Magazine article The Spectator

Miami Vice

Magazine article The Spectator

Miami Vice

Article excerpt

Back to Blood by Tom Wolfe Cape, £20, pp. 704, ISBN 9780224097277 This is an exhilarating novel. Its general gist is that in a multicultural society so-called honour often trumps virtue, political expediency frequently wins out over inconvenient truth, and comforting illusion tends to be preferable to disagreeable reality. And assimilation is very hard, especially in Miami, where the entire story is set.

The two central characters are Nestor and Magdalena, second-generation Cubans, who begin the book as a couple. Each has a diffiWolfe has very little time for modern art or for the circus of the wealthy that sustains it cult journey to its end, both have to combat monsters (Nestor literally) and both learn a little more about themselves and a lot more about the wider world as a consequence.

Magdalena, a strikingly beautiful nurse, keen to improve herself and leave the Cuban 'ghetto' (she knows it isn't quite the right word) abandons Nestor to take up with a psychiatrist who administers to (and thereby maintains the custom of) wealthy pornography addicts by, if I may so put it, inflaming their propensities. In turn, Magdalena throws him over for something even worse.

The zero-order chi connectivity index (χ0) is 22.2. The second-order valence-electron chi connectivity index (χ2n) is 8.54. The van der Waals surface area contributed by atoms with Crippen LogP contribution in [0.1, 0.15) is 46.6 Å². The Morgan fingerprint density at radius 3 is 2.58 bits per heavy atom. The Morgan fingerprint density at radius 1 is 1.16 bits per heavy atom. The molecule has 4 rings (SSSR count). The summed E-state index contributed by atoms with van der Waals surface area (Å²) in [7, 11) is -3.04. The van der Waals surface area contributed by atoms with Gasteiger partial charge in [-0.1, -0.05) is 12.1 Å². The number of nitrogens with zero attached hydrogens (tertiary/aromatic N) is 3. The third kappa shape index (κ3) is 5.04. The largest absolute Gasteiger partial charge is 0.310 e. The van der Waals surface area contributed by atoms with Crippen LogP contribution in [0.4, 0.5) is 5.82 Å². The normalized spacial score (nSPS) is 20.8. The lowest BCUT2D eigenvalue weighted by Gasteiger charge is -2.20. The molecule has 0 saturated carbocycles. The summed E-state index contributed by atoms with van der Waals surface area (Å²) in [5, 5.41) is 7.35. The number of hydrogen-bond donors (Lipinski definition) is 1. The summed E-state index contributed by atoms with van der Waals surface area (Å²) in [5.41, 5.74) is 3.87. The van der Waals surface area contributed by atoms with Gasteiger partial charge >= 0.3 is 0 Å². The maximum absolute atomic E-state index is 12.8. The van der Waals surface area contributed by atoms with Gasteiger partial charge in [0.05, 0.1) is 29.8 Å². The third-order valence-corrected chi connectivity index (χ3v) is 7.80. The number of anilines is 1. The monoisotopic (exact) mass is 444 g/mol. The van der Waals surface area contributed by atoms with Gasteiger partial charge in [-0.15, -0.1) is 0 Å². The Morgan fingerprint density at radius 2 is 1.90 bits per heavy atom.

As always in Tom Wolfe, there is plenty here about sex, and the power of sex.

Nestor is a cop who wears his clothes a size too small in order to show off his musculature, and sports 'magno darkest, supremo darkest' sunglasses. In the course of his duty, showing extreme courage and herculean strength, he manages to alienate himself from his own family and 'community' (a word Wolfe subtly hints we should be wary of), and, in saving lives (two, perhaps three), to enrage the mayor with his failure to recognise ethnic sensibilities.

And boy are there ethnicities and attendant sensibilities. We are introduced to Cubans, Haitians, Puerto Ricans, 'black folks', WASPS, Americanos, Jewish New Yorkers, the odd 'sullen Mexican' and Russians. None of them comes out well.

Other than Nestor, who grows wise, and Magdalena, who, like her biblical namesake, recovers her purity, the only sympathetic character is the black chief of police, Cyrus Booker (perhaps named after that ancient paragon of racial tolerance, Cyrus the Great, whose Persian empire of the sixth century BC included many different 'communities').

The plot, such as it is (don't worry, there is plenty of story to keep you wondering what happens next), revolves around one of the author's favourite targets: modern art. …

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